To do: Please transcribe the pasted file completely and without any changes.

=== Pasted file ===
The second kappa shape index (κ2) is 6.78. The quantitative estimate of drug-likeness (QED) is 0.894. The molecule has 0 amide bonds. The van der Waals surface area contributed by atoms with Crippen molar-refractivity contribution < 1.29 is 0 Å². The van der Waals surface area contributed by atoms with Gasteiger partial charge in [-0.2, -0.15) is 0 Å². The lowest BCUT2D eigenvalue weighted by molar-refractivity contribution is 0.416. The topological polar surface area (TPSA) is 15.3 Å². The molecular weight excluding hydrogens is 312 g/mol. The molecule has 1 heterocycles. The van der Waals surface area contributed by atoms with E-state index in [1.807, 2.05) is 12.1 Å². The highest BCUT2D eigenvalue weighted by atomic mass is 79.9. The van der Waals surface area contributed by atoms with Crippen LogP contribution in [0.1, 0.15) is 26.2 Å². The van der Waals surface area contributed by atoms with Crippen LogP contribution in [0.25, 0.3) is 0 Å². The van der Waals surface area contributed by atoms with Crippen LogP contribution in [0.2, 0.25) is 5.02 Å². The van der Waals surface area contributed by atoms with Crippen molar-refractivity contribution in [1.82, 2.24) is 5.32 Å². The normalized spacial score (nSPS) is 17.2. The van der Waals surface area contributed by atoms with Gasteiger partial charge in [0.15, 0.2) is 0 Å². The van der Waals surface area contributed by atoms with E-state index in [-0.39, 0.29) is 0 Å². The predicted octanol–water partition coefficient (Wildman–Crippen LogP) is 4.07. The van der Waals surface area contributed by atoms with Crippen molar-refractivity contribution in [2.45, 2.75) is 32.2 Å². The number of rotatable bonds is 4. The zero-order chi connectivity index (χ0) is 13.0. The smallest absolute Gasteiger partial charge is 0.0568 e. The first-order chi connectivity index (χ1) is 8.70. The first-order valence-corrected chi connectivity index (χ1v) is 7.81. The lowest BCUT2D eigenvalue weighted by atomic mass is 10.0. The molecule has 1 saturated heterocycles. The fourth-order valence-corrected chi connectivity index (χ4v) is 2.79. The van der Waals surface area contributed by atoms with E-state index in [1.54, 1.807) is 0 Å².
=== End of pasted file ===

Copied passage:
The second kappa shape index (κ2) is 6.78. The quantitative estimate of drug-likeness (QED) is 0.894. The molecule has 0 amide bonds. The van der Waals surface area contributed by atoms with Crippen molar-refractivity contribution < 1.29 is 0 Å². The van der Waals surface area contributed by atoms with Gasteiger partial charge in [-0.2, -0.15) is 0 Å². The lowest BCUT2D eigenvalue weighted by molar-refractivity contribution is 0.416. The topological polar surface area (TPSA) is 15.3 Å². The molecular weight excluding hydrogens is 312 g/mol. The molecule has 1 heterocycles. The van der Waals surface area contributed by atoms with E-state index in [1.807, 2.05) is 12.1 Å². The highest BCUT2D eigenvalue weighted by atomic mass is 79.9. The van der Waals surface area contributed by atoms with Crippen LogP contribution in [0.1, 0.15) is 26.2 Å². The van der Waals surface area contributed by atoms with Crippen LogP contribution in [0.25, 0.3) is 0 Å². The van der Waals surface area contributed by atoms with Crippen LogP contribution in [0.2, 0.25) is 5.02 Å². The van der Waals surface area contributed by atoms with Crippen molar-refractivity contribution in [1.82, 2.24) is 5.32 Å². The normalized spacial score (nSPS) is 17.2. The van der Waals surface area contributed by atoms with Gasteiger partial charge in [0.15, 0.2) is 0 Å². The van der Waals surface area contributed by atoms with E-state index in [-0.39, 0.29) is 0 Å². The predicted octanol–water partition coefficient (Wildman–Crippen LogP) is 4.07. The van der Waals surface area contributed by atoms with Crippen molar-refractivity contribution in [2.45, 2.75) is 32.2 Å². The number of rotatable bonds is 4. The zero-order chi connectivity index (χ0) is 13.0. The smallest absolute Gasteiger partial charge is 0.0568 e. The first-order chi connectivity index (χ1) is 8.70. The first-order valence-corrected chi connectivity index (χ1v) is 7.81. The lowest BCUT2D eigenvalue weighted by atomic mass is 10.0. The molecule has 1 saturated heterocycles. The fourth-order valence-corrected chi connectivity index (χ4v) is 2.79. The van der Waals surface area contributed by atoms with E-state index in [1.54, 1.807) is 0 Å².